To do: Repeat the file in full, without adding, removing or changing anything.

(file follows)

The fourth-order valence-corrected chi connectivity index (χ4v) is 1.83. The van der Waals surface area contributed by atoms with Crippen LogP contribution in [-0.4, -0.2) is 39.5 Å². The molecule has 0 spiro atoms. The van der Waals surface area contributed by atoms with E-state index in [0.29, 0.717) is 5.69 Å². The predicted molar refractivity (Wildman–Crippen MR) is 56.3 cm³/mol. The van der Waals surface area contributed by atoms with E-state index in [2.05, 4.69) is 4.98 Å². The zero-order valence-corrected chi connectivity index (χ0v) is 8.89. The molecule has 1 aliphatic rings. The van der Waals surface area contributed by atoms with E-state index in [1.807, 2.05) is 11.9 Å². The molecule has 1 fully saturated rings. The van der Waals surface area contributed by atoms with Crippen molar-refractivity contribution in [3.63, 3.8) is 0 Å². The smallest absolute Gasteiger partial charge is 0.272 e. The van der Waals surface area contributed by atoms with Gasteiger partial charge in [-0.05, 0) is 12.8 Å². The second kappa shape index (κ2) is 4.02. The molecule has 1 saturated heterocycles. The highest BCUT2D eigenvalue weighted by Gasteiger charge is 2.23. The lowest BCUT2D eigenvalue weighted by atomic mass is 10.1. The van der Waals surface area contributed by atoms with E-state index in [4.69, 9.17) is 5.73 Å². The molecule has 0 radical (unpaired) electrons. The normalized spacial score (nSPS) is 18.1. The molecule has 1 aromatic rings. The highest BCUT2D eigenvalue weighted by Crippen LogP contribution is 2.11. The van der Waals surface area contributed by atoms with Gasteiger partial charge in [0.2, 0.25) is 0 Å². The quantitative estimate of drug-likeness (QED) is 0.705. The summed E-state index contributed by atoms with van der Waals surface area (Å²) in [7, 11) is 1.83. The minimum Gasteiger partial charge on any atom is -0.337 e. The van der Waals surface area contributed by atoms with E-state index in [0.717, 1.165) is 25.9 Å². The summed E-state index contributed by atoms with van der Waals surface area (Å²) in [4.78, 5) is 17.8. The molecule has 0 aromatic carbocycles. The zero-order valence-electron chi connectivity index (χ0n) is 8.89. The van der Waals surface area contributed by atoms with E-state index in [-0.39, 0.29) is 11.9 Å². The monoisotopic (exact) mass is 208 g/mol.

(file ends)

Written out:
The fourth-order valence-corrected chi connectivity index (χ4v) is 1.83. The van der Waals surface area contributed by atoms with Crippen LogP contribution in [-0.4, -0.2) is 39.5 Å². The molecule has 0 spiro atoms. The van der Waals surface area contributed by atoms with E-state index in [0.29, 0.717) is 5.69 Å². The predicted molar refractivity (Wildman–Crippen MR) is 56.3 cm³/mol. The van der Waals surface area contributed by atoms with E-state index in [2.05, 4.69) is 4.98 Å². The zero-order valence-corrected chi connectivity index (χ0v) is 8.89. The molecule has 1 aliphatic rings. The van der Waals surface area contributed by atoms with E-state index in [1.807, 2.05) is 11.9 Å². The molecule has 1 fully saturated rings. The van der Waals surface area contributed by atoms with Crippen molar-refractivity contribution in [3.63, 3.8) is 0 Å². The smallest absolute Gasteiger partial charge is 0.272 e. The van der Waals surface area contributed by atoms with Gasteiger partial charge in [-0.05, 0) is 12.8 Å². The second kappa shape index (κ2) is 4.02. The molecule has 1 saturated heterocycles. The highest BCUT2D eigenvalue weighted by Gasteiger charge is 2.23. The lowest BCUT2D eigenvalue weighted by atomic mass is 10.1. The van der Waals surface area contributed by atoms with E-state index in [4.69, 9.17) is 5.73 Å². The molecule has 0 radical (unpaired) electrons. The normalized spacial score (nSPS) is 18.1. The molecule has 1 aromatic rings. The highest BCUT2D eigenvalue weighted by Crippen LogP contribution is 2.11. The van der Waals surface area contributed by atoms with Gasteiger partial charge in [0.2, 0.25) is 0 Å². The quantitative estimate of drug-likeness (QED) is 0.705. The summed E-state index contributed by atoms with van der Waals surface area (Å²) in [7, 11) is 1.83. The minimum Gasteiger partial charge on any atom is -0.337 e. The van der Waals surface area contributed by atoms with E-state index in [0.717, 1.165) is 25.9 Å². The summed E-state index contributed by atoms with van der Waals surface area (Å²) in [4.78, 5) is 17.8. The molecule has 0 aromatic carbocycles. The zero-order valence-electron chi connectivity index (χ0n) is 8.89. The van der Waals surface area contributed by atoms with E-state index in [-0.39, 0.29) is 11.9 Å². The monoisotopic (exact) mass is 208 g/mol.